Search

FIELD WALKING

ANALYSIS OF RESULTS

18TH CENTURY

Skip to each of these headings in the text below:
Fabric types
Correlation analysis
Distribution
Coarse earthenware
General Enclosure
Conclusions

FABRIC TYPES

Documentary evidence that can be used to date fabric types that may have been in use during the late 17th and 18th centuries is variable in quality and in some cases gives long, overlapping date ranges that reduce their utility. The dating information available is shown in Table 3.4.

Table 3.4. Date ranges from documentary sources for 17th and 18th century fabric types

FABRIC TYPE
DATE RANGE
Black Ware
Late 16-early 18C
Light-bodied Black Ware
Mid 17-early 18C
Coarse Black Ware
Mid 16-18C
Tin glazed ware
17- mid 18C
Martincamp flask (Ticknall)
mid 17C
Slip-trailed Slipware
17-18C
‘Staffordshire’ Slipware Late
17-18C
Black Slipware Late
17-18C
Mottled Ware Late
17-mid18C
Nottingham Salt-glaze Stoneware Late
17-18 C
Coarse earthenware
Glazed Red Earthenware
Early 16-mid17C
Vitrified Glazed Coarse Earthenware
Late 17-18C
Pink-bodied Black Glazed Coarse Earthenware
Late 17-18C
Brown Glazed Slip-coated Coarse Earthenware
Late 17-18C
Brown Glazed Coarse Earthenware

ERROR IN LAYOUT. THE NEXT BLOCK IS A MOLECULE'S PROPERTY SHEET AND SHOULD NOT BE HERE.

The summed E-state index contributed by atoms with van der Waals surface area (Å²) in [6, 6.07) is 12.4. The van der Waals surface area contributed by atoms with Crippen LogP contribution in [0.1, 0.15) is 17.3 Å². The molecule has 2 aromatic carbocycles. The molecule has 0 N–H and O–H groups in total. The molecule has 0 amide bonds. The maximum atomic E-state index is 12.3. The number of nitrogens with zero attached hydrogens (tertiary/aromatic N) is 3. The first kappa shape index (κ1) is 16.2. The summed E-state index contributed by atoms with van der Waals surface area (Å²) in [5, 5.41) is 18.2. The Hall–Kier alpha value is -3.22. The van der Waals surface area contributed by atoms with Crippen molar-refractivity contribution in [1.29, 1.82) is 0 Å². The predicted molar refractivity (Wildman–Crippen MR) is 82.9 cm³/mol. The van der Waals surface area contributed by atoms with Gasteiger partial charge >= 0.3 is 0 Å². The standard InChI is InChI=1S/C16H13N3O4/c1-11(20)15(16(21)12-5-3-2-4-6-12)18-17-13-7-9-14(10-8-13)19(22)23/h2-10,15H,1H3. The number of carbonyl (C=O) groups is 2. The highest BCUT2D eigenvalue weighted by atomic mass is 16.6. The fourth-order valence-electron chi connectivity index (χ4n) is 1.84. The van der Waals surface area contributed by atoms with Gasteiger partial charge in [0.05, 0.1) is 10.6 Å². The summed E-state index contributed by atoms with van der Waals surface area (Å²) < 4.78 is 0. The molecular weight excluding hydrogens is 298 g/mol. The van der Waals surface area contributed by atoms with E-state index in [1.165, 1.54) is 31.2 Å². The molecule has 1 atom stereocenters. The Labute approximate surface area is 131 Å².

Late 17-19C
Red-bodied Black Glazed Coarse Earthenware
Late 18-19C
Light-bodied Coarse Earthenware
Late 18-19C
Yellow Coarse Earthenware
18C (possibly)-19C

The best dated among these are Nottingham Salt-glaze Stoneware, which came into production in c1688 and lasted for about 100 years (Henstock, in prep). Ticknall copies of Martincamp flasks are tied to the mid 17th century, but there are too few of these to help in any analysis. While some of the Mottled Ware found in Bingham can be matched to wares made in Ticknall, much of it has not and is likely to be from Staffordshire. According to Deborah Ford (1999) Mottled Ware production in Staffordshire is confined to the first half of the 18th century.

The remaining fabrics are less precisely dated. Slip-trailed Slipware was at its most popular in the second half of the 17th century, during the reign of Charles II, but the technique persisted and ornamental pieces made in the 18th century were sometimes part slip-trailed. Feathered or combed slipware, though made in the 17th century, was very popular in the first half of the 18th century when press-moulded dishes in this style were made both in Ticknall and Staffordshire. The style continued in use well after this in some parts of the country. The sherds from Bingham are likely to be from Ticknall and Staffordshire.